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    Phishing is the fraudulent practice of sending emails purporting to be from reputable companies in order to get individuals to reveal personal information, such as passwords and credit card numbers.

    To prevent phishing you have to be able to recognize it. Emails attempting to get your personal information are a give-away, but you should be cautious about receiving unexpected emails from friends as well.

    Signs of a suspicious email:

    1. Poor grammar or spelling mistakes.

    2. The email is addressed to a group of users, shared mailbox or to a distribution list rather than being addressed to you directly.

    3. Immediate action required or a sense of urgency communicated e.g. your account will be deleted if you do not respond to this email.

    4. Fuzzy or blurry images. 5

    5. Sender’s email address does not match the company it purports to come from. Computershare email addresses will generally match our websites, for example 'computershare.com', or will match with an additional country code, such as @computershare.com.uk. Some Computershare emails may come from @cpucommunications.com

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    If you receive an email that looks suspicious, DELETE it without clicking on the links or opening attachments

    • Be cautious about opening any attachments or downloading files from emails regardless of who is sending them – if it is a link to a website, you should hover the mouse over the link in the email and look carefully at the web address to make sure it is genuine – including that the company name is spelled correctly. Type web addresses into your browser rather than clicking on links.

    • Be aware that links and attachments can also carry "spyware​", so even if you are not asked for personal information this can be obtained via a "keystroke logger" which can record the keys you press when typing.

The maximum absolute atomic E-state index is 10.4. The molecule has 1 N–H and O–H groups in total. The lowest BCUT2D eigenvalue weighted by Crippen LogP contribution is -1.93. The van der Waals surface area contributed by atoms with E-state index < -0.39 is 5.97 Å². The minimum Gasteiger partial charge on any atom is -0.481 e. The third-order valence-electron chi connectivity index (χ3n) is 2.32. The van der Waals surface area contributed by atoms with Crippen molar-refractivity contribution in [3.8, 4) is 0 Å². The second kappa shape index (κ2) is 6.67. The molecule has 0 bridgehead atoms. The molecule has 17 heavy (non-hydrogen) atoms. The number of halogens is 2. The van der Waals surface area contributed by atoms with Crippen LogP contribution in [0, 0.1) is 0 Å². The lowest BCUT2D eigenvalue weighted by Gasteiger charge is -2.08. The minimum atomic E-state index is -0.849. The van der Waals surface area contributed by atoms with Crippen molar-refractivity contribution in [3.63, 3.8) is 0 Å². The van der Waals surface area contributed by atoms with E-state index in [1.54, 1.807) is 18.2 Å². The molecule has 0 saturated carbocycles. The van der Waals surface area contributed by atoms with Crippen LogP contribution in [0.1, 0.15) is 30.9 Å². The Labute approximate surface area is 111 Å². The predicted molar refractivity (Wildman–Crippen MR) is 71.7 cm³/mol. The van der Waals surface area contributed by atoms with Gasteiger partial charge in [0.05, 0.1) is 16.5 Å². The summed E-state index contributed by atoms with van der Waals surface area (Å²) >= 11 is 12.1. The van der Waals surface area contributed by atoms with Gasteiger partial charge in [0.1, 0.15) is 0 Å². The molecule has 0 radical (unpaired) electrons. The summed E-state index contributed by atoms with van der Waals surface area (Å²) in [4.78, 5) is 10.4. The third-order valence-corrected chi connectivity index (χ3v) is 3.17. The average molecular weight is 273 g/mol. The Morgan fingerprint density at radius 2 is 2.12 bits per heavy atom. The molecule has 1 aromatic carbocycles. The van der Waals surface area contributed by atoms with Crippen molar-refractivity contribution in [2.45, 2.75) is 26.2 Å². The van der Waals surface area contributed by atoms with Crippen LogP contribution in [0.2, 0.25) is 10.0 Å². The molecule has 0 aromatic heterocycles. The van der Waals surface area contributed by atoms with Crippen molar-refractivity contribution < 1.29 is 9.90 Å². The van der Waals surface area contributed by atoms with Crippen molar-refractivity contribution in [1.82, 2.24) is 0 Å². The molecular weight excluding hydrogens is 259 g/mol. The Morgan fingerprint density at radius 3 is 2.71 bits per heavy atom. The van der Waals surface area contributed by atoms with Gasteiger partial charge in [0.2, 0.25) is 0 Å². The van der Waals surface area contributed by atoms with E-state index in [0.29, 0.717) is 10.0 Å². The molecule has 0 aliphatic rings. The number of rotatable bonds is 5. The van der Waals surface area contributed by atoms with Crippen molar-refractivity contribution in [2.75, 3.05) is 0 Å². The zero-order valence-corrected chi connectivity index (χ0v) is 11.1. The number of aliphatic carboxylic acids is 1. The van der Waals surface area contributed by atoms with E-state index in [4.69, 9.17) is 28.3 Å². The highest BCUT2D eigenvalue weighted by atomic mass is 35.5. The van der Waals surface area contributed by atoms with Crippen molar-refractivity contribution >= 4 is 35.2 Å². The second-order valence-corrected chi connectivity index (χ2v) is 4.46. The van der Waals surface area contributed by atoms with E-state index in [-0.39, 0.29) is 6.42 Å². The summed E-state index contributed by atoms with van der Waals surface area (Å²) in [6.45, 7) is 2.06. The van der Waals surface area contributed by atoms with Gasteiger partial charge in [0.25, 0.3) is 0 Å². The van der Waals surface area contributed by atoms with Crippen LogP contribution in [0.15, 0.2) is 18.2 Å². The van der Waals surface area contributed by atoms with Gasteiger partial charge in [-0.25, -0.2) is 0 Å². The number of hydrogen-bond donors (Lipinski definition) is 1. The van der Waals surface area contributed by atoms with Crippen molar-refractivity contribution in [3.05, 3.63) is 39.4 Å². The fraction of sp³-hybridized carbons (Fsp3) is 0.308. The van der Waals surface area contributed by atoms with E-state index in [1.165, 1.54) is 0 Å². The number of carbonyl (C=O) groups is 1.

• Remember the email may look legitimate but legitimate businesses and financial institutions will never ask for personal information via an email.

    • Although phishing is generally used when talking about email, phishing attacks are also common on social media sites - Facebook, Twitter, LinkedIn and many more.


Here is an example of what a phishing email could look like:​


​The content on this page is provided for informational purposes and is not intended to provide authoritative information securit​​y, data protection, or other professional or legal advice. Links to third party web sites and content do not constitute an endorsement or sponsorship b​​y Computershare and Computershare does not represent or warrant that the contents of those web sites are accurate, compliant with any applicable law, or compliant with copyright or other intellectual property laws. Any reliance on the contents of a third party web site is at your own risk and you assume all responsibilities and consequences resulting fr​om such reliance.​ ​

In case of any conflict between the English and Chinese versions of this fraud prevention site hub, the English version shall prevail.​​​